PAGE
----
I’ve been working at a steady pace on this thing I’m calling “Fatherhood – 100 moments.” I posted 3 of them before Christmas and want to share 3 more out of the 80 or so I’ve got so far.
Unknowingly, I shared moments that deal with silence right now. It is what it is.
Hope you enjoy.
Some of my fondest memories are from working on wood with my dad. He has a workshop that is a bit too small to do much good with it, he often talked and dreamed of having a double-garage to work out from, but we always managed to pull out some magic out of that space.
It’s sort of a windowless den, maybe 16 x16 and he’s got a workbench in there, massive one, and a band-saw, tool chest, gun chest, table saw in the middle and we often had to set it at an angle to manage to work on bigger pieces of wood. I remember a few times when I had to hold the end of a piece and sort of angle myself against the stairs to make room.
My mom would inevitably come down at one point, complaining that we were making too much noise and ask “how long ’till you’re finished?”
This one time, I got it in my head to make a hipster table, the ones with just a massive piece of raw wood and metal legs that were everywhere online at the time.
It turned out to be insanely expensive to buy those in the city. It also turned out to be insanely inexpensive to make one to start with.
So I called my dad about it. He said, “I know a guy who runs a sawmill.”
The next day he had this two-inch-thick, two feet wide, eight feet long piece of a tree, bark on the edges and all.
“Guy asked a hundred for it.”
It was dry and thick and grey, with the massive teeth mark of an industrial saw, a good quarter inch a stroke.
“Guy doesn’t have a planer so we’ll have to do it by hand.”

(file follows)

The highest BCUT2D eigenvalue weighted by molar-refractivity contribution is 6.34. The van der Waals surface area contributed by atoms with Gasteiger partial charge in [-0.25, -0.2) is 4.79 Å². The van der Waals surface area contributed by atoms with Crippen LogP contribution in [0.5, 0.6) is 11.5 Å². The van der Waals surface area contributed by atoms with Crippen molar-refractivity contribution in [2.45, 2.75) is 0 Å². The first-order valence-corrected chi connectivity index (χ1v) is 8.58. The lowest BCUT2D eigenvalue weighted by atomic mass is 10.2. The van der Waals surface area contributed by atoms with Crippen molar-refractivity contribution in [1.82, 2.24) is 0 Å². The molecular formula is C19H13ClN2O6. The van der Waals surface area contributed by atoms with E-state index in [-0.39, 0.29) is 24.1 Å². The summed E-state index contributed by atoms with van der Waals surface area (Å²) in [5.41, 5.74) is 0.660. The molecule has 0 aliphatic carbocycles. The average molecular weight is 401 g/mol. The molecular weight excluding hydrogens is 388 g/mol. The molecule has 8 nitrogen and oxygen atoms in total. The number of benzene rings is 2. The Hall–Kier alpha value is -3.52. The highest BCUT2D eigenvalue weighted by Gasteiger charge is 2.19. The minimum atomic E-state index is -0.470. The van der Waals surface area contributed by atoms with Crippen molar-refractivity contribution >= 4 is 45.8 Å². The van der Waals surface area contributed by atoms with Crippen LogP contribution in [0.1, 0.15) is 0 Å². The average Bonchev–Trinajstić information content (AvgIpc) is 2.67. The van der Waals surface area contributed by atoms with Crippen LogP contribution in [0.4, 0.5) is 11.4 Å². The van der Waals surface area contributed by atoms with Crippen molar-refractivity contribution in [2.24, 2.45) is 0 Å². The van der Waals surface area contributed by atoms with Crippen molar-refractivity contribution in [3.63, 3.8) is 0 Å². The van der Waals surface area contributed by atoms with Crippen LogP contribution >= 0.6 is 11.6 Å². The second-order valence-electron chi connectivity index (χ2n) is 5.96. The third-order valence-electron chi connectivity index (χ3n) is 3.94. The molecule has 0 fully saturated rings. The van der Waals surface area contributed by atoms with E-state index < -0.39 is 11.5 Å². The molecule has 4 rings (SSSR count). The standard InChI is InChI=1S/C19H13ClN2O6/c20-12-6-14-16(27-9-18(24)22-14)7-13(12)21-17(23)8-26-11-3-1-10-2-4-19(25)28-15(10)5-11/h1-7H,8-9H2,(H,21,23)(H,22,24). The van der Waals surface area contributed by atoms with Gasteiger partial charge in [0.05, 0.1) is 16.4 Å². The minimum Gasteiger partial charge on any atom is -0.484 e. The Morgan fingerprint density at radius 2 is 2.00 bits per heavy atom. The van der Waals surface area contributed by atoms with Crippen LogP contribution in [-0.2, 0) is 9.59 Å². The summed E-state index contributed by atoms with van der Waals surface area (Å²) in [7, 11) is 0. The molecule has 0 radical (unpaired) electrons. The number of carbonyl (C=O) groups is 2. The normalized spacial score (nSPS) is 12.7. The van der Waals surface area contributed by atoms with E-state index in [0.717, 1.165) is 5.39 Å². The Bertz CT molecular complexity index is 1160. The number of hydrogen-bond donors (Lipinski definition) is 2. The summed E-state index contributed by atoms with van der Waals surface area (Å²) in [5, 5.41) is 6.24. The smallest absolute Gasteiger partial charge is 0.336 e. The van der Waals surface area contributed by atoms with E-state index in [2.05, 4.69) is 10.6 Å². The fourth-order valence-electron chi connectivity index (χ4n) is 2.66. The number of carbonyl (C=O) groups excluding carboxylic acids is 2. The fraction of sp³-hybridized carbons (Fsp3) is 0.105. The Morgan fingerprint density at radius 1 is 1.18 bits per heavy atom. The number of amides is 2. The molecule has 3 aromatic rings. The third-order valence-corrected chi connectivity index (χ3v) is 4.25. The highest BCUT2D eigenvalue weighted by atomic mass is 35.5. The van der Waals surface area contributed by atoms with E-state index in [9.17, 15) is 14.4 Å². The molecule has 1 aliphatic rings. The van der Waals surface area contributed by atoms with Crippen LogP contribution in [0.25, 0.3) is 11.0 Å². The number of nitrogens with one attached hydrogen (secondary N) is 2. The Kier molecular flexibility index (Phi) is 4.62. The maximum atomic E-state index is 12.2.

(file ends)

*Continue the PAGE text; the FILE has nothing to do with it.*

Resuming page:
It was going to be a lot of work. Those teeth were deep as fuck.
We got it down to the workshop, rested it on top of a bench. It was really strong and flat and massive. I ran my hand against the rugged grain, looked at the bark.
My father squeezed himself around it. He took out two sanders and some earmuffs. He silently put some fresh sandpaper in the sander and handed it to me. He look at me for half a second and smile like a freaking kid before he tossed me my muffs.
I just put them on and he started working on his end. I started working on mine. Hands following the grain the best I could. A few strokes and the grey wood made way to a softer, lighter tone of pine.
I looked at my dad’s end for a moment, just a moment. My hoodie was full of sawdust already and my muffs were damping the noise of his sander still working. His eyes focused on the job and his hands moving at a steady pace. I could hear my own breathing through my skull and I liked that.
I started working again.
I don’t think we said a single word for at least an hour. There was no need for words.
Just the noise of belt sanders,
And two men working together in perfect silence.
* * * *
There is no silence louder than the one in an empty home after you have lost your family. There is no silence like it in the world. It’s hard to walk into a place where the floors would normally be stomped with the tiny feet of your loved ones, where the kitchen would normally be alive with movement and a cat or a spouse and some oil in the pan and tofu in there too, spices, pasta, food, love, flowers sometimes…family.